Electricity has been generated in power stations since 1882. Due to increased efficiency, world energy consumption was cut down by 1.5% in 2009, for the first time since World War II. The continuous increase in efficiency will result in less electricity needed for a given demand of electrical power. But since the demand will continue to grow (mostly because of the electrification of heating and transportation and the growing economies in developing countries), the world energy consumption is projected to increase from 549 quadrillion Btu in 2010 to 815 quadrillion Btu in 2040, according to International Energy Outlook 2016 (IEO2016), released by the U.S. Energy Information Administration (EIA).
Over the last decade, occupational safety experts have become aware of the increased frequency and the severity of electrical arc flash hazards. Utility, solar, wind and power generation industries, hospitals, universities and colleges, food processing and packaging plants, breweries, bakeries, dairies, paper and pulp manufacturers are just a few of the environments where arc flash events may occur. The danger of exposure to arc flash hazards is on the rise due to an increase in overall energy use, higher system voltages, and available fault currents.
An arc flash is the light and the heat produced from an electric arc supplied with sufficient electrical energy to cause substantial damage, harm, fire, or injury. Arc flash hazards/blasts typically last less than 1 second. The blast is of an extremely high thermal energy level, up to 35,000 degrees Fahrenheit, measured in Cal/Cm2. It also causes a pressure wave from expanding metallic material into the vapor.
Electric blasts can most commonly happen during these activities:
Published by OSHA on April 11, 2014, revisions to OSHA 1910.269 address the frequency and magnitude of arc flash hazards in high-voltage utilities and industrial facilities that operate power generation, transmission and distribution equipment.
The US National Fire Protection Association’s NFPA 70E Standard and the Canadian CSA Z462 Standard define the requirements for occupational electrical safety. Both standards define best practices for performing work near energized electrical equipment that includes work plans, hazard analysis, engineering control, workforce training, and proper use of PPE. Any person working with energized electrical equipment operating at 50 volts or more must comply with these safety standards.
Resources for Reference: nfpacatalog.org
The NEC® (also referred to as NFPA®-70) is issued by the National Fire Protection Association (NFPA®) and addresses proper installation and use of electrical systems and equipment in buildings and structures so as to help protect people and property from potential hazards.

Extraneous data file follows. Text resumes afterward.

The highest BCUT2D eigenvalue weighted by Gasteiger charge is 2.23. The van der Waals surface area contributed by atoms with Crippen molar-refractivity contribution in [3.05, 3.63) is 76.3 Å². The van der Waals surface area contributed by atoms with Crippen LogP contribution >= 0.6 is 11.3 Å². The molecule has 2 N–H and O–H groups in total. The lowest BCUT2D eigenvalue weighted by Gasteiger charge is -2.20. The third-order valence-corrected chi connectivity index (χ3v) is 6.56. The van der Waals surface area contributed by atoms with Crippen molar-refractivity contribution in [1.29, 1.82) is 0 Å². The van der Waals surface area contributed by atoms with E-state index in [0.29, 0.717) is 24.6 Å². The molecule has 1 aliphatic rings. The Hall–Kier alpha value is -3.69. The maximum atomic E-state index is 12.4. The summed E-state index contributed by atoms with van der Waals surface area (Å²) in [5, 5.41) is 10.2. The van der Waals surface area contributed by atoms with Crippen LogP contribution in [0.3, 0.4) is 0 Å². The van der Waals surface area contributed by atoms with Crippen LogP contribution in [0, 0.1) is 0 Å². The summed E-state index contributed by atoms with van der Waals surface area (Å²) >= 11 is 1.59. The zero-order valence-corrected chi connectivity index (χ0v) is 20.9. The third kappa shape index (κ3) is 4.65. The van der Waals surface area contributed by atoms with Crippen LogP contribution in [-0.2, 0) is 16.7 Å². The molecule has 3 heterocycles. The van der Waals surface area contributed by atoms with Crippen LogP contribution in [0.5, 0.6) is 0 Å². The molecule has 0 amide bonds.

The main types of systems and equipment addressed include:
NFPA 70E-2012 includes Table 130.7(C)(15)(a) for AC (Alternating Current) tasks and 130.7(C)(b) for DC (Direct Current) tasks. These tables provide common work tasks and the corresponding required clothing.
The requirement for assessing the workplace to determine if hazards are present (including the electrical hazards of shock/arc flash) has been in effect for 40 years.
NFPA 70E-2009 made several revisions to the requirements. One significant revision was the inclusion of the requirement to consider the design of the overcurrent protective device and its opening time, as well as the condition of maintenance as part of the arc flash hazard analysis.
“1926.960(g) Protection from flames and electric arcs.
(1) Hazard assessment. The employer shall assess the workplace to identify employees exposed to hazards from flames or from electric arcs.
(2) Estimate of available heat energy. For each employee exposed to hazards from electric arcs, the employer shall make a reasonable estimate of the incident heat energy to which the employee would be exposed.”
Why Do We Recommend Using Oberon Brand Electrical Safety Gear?
Oberon has been in the safety business for almost 75 years. They are a manufacturer of high-quality safety spectacles, face shields, cover goggles, and welding helmets, focusing on Arc Flash protection for the last 30 years. To maintain consistent quality and delivery, Oberon manufactures its specialty products in the USA.
Overview of the three different series of Arc Flash suits and face shields that come with them:
Hazard/Risk Category (HRC) is the term used within the current NFPA 70E and CSA Z462 Electrical Safety Standards. It describes the potential thermal energy of an arc incident to which the worker could be exposed and the arc-rated PPE requirements. Arc Rating from 0 to 7 is expressed in calories with 7 being the highest electrical hazard risk requiring the highest protection level. Since the electrical hazards do not stop at 40 calories, Oberon created additional categories: ORCs. This table provides an overview of HRC and ORC categories classification.
|Types of Hazards/Risk Category||Task Hazard Range||PPE Protection Minimum|
|HRC 0||No hazard||Garments constructed of non-melting, untreated natural fiber|
|HRC 1||Task up to 4 calories||4 calories|
|HRC 2||Task up to 8 calories||8 calories|
|ORC 2||10 calories|
|HRC 3||Task up to 25 calories||25 calories|
|HRC 4||Task up to 40 calories||40 calories|
|ORC 5||65 calories|
|ORC 6||100 calories|
|ORC 7||140 calories|
PK Safety and Oberon Company are trained and can assist with guiding you through the selection process once you know the risk/hazard level of your workspace.If you have questions or would like help selecting the right equipment for your application, please give PK Safety folks a call at 1-800-829-9580, or go to www.pksafety.com.